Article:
1. bigger churches have a bigger singles population and therefore more of a lure to draw in singles. If i were single, spreydon and grace would be much more fertile ground. Ok, so if i were single, i’d just sit at home and mutter… but still.

    2. how many people honestly have a personal faith? We hit this at espresso tonight. If you want to feel spiritual but dont have convictions on the subject, you follow the lead of a majority and that makes you feel validated. The bigger the church, then OBVIOUSLY other people have determined this is the right place to be, so fall in line and viola. salvation.

    3. Bigger the church, the more likely you are going to find like-minded people within the congregation?

    4. 1,000 is more average than mega in Dallas. Perhaps only 3.5% of the churches are “mega”, but the baptidome in dallas and that church that took over the 20,000 seat arena in houston are big on a mind bending scale. i mean, 3.5% of the churches with 5,000+ would still be a majority, no?

    Grace is the big church here in chch. They just hit 3,500 i think they said. They pay a staff to help produce cool looking media. With a full time position at Opawa, yeah, i could make our music/video setup amazing… and it would consume a massive chunk of the sunday take. If people are drawn in by nifty/flashy/neato, then big churches deliver that without the guilt. I mean, spending 2% of your sunday budget on multimedia sounds reasonable. 50+%? not so much.

    Comment by Andrew — November 4, 2009 @ 1:05 am

  14. Why do people focus on numbers for success? I think often for pastors it is because of insecurity. Many pastors just want to know that they are doing a good job and numbers can sometimes be an easy, and dangerous way to measure success.

    Quality of fruit must always be considered more important then quanitity. However once you are consistently producing quality you would expect the quantity to increase.

    Comment by Aaron — November 4, 2009 @ 8:12 am

  15. Aaron, i think andy’s comments answered your question, esp part of his point 1 and 2 –

    a) that numbers are tied up with a sense of momentum and that enthuses and makes people feel part of a happening thing and validates the worth of going.

    b) it’s not just pastors who feel insecure. it’s all christians in a post-Christian west. you’re one of a few christians in your school, then it’s much more encouraging to go to a larger youth group than a struggling youth group.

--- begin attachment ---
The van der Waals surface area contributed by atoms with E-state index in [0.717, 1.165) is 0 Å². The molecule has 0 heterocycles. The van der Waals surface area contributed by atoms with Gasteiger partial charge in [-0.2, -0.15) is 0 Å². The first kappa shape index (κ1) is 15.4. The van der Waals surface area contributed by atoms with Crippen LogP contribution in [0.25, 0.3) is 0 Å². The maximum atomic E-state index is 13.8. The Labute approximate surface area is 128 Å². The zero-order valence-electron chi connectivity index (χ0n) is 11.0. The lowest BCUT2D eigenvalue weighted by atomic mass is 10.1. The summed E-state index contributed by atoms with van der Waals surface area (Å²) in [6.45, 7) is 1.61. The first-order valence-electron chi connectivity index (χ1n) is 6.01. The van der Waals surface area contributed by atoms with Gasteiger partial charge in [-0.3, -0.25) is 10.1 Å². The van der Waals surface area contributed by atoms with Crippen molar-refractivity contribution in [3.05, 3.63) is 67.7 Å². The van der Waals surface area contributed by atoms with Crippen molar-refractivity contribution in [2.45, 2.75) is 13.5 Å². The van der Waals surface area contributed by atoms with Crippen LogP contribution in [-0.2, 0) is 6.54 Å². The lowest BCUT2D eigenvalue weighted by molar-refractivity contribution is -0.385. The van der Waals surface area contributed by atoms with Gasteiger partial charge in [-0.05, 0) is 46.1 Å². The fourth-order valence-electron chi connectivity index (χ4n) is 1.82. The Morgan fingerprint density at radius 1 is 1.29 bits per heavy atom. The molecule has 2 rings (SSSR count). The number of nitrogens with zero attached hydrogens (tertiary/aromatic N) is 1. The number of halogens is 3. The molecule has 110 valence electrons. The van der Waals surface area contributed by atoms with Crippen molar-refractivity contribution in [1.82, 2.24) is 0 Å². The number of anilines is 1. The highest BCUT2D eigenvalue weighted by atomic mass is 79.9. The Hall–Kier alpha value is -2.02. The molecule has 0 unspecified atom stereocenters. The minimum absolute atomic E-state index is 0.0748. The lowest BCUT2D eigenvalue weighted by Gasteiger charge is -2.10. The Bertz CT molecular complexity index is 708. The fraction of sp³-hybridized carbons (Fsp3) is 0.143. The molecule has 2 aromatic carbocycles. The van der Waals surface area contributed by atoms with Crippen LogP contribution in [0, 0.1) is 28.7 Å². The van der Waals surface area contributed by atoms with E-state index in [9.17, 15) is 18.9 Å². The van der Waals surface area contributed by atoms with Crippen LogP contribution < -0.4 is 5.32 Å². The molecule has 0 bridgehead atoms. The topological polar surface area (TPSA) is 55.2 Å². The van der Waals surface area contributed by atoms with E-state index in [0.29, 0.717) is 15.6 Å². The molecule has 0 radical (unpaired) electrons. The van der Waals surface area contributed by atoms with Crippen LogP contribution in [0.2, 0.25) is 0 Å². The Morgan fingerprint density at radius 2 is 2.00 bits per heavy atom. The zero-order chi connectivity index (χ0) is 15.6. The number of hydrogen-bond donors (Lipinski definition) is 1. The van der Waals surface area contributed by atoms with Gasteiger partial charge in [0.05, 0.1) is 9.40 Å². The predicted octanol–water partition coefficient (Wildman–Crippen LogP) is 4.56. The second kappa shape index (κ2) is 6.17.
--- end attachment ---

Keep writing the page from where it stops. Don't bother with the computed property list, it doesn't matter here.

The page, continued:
c) and it especially helpful in stages of faith that find the affirmation of others important.


    Comment by steve — November 4, 2009 @ 9:58 am

  16. Interesting thing about your point b Steve is that some deal with insecurity by belonging to something large, while some go the opposite way and adopt a siege mentality. Interesting that the same insecurity can help fill a mega church and can also help fuel organisations that take pride in their exclusivity and worship of doctrinal purity.

    Comment by Aaron — November 4, 2009 @ 11:37 am

  17. ok
    so, if you care and even if you don’t attendance figures for baptist churches in 2009
    (you saw it here first)
    19% of our churches number <= 50 weekly attenders
    47% <=100
    64% <=150
    72% <=200
    77% <=250
    86% <=300
    95% <=500
    Our average attendance is as follows:
    mean 167 (slight decrease) median 110 (stable)
    Yep, to andy’s point re numbers of people IN those churches… much more significant then. may get to it today for our baptist context…

    Comment by lynne — November 4, 2009 @ 11:39 am

  18. Yes. And groups can’t change the reasons a person walks in the door. But they can change their diet/packaging. So the challenge for groups – whether mega or seigelike – is to consider whether they are reinforcing insecurity, encouraging consumerism. Or offer a different narrative that over time places security in God, not numbers or exclusivity.

    So mega church leaders ARE responsible in the longterm if there church ends up full of consumers. And exclusive leaders ARE responsible long term if there followers enact Jihad.


    Comment by steve — November 4, 2009 @ 11:44 am

  19. Hi Steve

    Great to meet you in Masterton the other day. I’mm working on some posts about what you presented but was interested in this post on mega-churches.

    As the Pastor of a non-mega-church, I’ve often asked myself are we better off this way or should we be trying to emulate the mega model. As Salvation Army we’re naturally a small church model as I discuss in my earlier post on the topic here.

    The more I think about it the more we need all types of churches (including ones that don’t even have a “normal” Sunday service!)

    But I do think that we give a disproportionate amount of credence to the Pastors of bigger churches.

    God bless

    Comment by Paul Gardner — November 5, 2009 @ 1:09 pm